[Mellor …]

“‘Perceptions do not usually share the features they are perceptions of … There need be nothing thermal about feeling heat, nothing coloured in colour vision, and nothing (relevantly) spatial about perceiving spatial relations … But perceiving temporal order does demand a corresponding temporal ordering of perceptions.’ (1985: 144)” (¶258)

[After Helmholtz …]

“Events, like our perceptions of them, take place in time … (James 1890: 629)” (¶260)

“In the case of the ‘flash-lag illusion’, for example, stimuli which are in fact simultaneous appear as successive …” (¶262)

“Dennett makes much of these phenomena, arguing that on the micro-temporal scale there need be _no_ correspondence between the order in which we represent events as occurring and the order in which these events impinge on our perceptual systems: ‘what matters is that the brain can proceed to control events ‘under the assumption that A happened before B’ whether or not the information that A has happened enters the relevant system of the brain and gets recognized as such before or after the information that B has happened.’ (1991: 149)[23] … For Dennett, the assumption that anything akin to the Jamesian stream of consciousness exists is mistaken.” (¶263)

[“7.2 Temporal Consciousness and the Metaphysics of Time” …]

“… there are many who have denied that time really _does_ pass. Of these a few share McTaggart’s view that time cannot pass because time does not exist. A more popular view, these days at least, is the view that while time certainly exists, it is more akin to space than it superficially seems. … Time _per se_ may not pass or flow, but there is undeniably something akin to passage and flow in our immediate experience, and this _phenomenal_ passage does not require _physical_ passage, it can exist a four-dimensional Block universe.” (¶270)

[“7.3 Memory, Experience and Determinacy” …]

“In cases of so-called ‘backward masking’, if two stimuli are presented in rapid succession, most subjects will be able to identify the second (and later) stimulus far more reliably than the first. In the particular experiment Dennett describes, the target stimulus is a solid disk, shown for 30 msec, and the mask — shown immediately afterwards — is a larger surrounding circle.” (¶279)

“The assumption that there _must_ be a determinate ‘yes’ or ‘no’ answer to the question of whether or not the subject saw the disk is grounded, he argues, in an appealing but mistaken neo-Cartesian conception of experience. … the correct ascription of experiences to subjects to what they say and do, and hence what they remember: ‘We might classify the Multiple Drafts model then as _first-person operationalism_, for it brusquely denies the possibility in principle of consciousness of a stimulus in the absence of that subject’s belief in that consciousness’ (1991: 132).” (¶280)

Selected References

  • Berkeley (1710) The Principles of Human Knowledge.
  • Brentano, F. (1988), Philosophical Investigations on Space, Time and the Continuum. (tr. Barry Smith), Beckenham: Croom Helm.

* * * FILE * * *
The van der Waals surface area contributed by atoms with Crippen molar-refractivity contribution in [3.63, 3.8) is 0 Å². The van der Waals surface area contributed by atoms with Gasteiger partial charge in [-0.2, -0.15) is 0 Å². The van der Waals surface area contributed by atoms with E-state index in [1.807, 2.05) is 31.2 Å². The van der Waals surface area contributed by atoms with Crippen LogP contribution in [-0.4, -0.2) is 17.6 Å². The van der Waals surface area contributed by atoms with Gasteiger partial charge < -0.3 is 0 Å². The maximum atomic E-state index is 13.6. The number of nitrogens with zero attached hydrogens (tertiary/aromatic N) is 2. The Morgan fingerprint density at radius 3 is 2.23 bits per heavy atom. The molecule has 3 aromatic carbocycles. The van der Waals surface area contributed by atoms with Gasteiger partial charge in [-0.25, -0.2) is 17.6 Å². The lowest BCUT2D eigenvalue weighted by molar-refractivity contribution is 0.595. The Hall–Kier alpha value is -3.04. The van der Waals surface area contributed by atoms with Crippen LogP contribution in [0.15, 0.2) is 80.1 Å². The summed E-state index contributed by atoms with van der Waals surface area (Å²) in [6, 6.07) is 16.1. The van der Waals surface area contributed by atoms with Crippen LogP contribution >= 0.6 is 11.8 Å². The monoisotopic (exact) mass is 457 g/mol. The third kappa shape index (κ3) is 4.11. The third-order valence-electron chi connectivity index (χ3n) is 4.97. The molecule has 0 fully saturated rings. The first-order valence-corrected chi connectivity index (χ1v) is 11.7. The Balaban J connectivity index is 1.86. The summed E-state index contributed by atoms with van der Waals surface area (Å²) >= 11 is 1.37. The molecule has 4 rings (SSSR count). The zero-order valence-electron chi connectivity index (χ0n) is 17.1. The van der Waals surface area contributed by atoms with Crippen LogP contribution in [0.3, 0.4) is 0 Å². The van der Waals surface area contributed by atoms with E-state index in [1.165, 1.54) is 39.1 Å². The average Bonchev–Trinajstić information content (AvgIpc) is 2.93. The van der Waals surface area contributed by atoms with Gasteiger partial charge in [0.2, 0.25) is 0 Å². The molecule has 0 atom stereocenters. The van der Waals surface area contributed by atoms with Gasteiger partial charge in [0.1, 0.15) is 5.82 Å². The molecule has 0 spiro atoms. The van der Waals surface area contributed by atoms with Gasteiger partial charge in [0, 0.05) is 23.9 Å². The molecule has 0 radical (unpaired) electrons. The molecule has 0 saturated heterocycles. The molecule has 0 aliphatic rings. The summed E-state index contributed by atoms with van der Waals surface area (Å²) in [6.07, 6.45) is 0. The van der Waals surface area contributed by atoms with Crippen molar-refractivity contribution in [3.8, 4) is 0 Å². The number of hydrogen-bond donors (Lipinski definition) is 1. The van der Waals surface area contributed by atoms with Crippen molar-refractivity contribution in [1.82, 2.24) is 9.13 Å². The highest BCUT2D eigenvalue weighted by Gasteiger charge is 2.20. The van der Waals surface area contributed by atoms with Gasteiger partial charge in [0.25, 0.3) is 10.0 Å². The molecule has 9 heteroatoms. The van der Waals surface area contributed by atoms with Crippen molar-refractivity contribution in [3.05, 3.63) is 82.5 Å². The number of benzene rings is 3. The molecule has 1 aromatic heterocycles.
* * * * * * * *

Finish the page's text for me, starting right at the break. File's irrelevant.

• Broad, C.D. (1938), An Investigation of McTaggart’s Philosophy, Vol.II, Part I, Cambridge: Cambridge University Press.
  • Dennett, D. (1991), Consciousness Explained, Allen Lane: Harmondsworth.
  • Gale, R. ed. (1968), The Philosophy of Time, Sussex: Harvester.
  • Husserl, E. (1991), On the Phenomenology of the Consciousness of Internal Time (1893–1917), edited and translated by J.B.Brough. Dordrecht: Kluwer.
  • James, William (1890), The Principles of Psychology, New York: Dover.
  • Kant, I. (1787/1980), Critique of Pure Reason, trans. Kemp Smith, London: Macmillan.
  • Le Poidevin, R. (2007), The Images of Time, Oxford: Oxford University Press.
  • Mellor, H. (1985), Real Time, Cambridge: Cambridge University Press.
  • Miller, I. (1984), Husserl, Perception and Temporal Awareness, MIT: Cambridge, Mass.
  • Reid, Thomas (1855), Essays on the Intellectual Powers of Man, J. Walker (ed.), Derby: Boston.
  • Roach, R. (1999), ‘Mellor and Dennett on the Perception of Temporal Order’, Philosophical Quarterly, 49(195): 231–8.
  • Scharp, K. (2008), ‘Locke’s Theory of Reflection’, British Journal for the History of Philosophy, 16(1): 25–63.
  • Strawson, G. (2009), Selves, Oxford University Press: Oxford.
  • Tye, M. (2003), Consciousness and Persons, MIT: Cambridge.

Selected Notes

  • [1] Though for an alternative reading see Scharp (2008).
  • [18] Strawson has recently elaborated a Retentional model which eschews strictly momentary episodes of experiencing: ‘What is the duration of the living moment of experience? I take it to be very short indeed. … One thing I take for granted is that experience takes time: it can’t exist or occur at an instant, where an instant is defined as something with no temporal duration at all. So I take ‘moment’ as it features in the expression ‘living moment of experience’ to refer essentially to a temporal interval, however short.’ (Strawson 2009: 256).
  • [23] See Roache (1999) for an argument to the effect that the apparently very different standpoints of Dennett and Mellor are in fact reconcilable.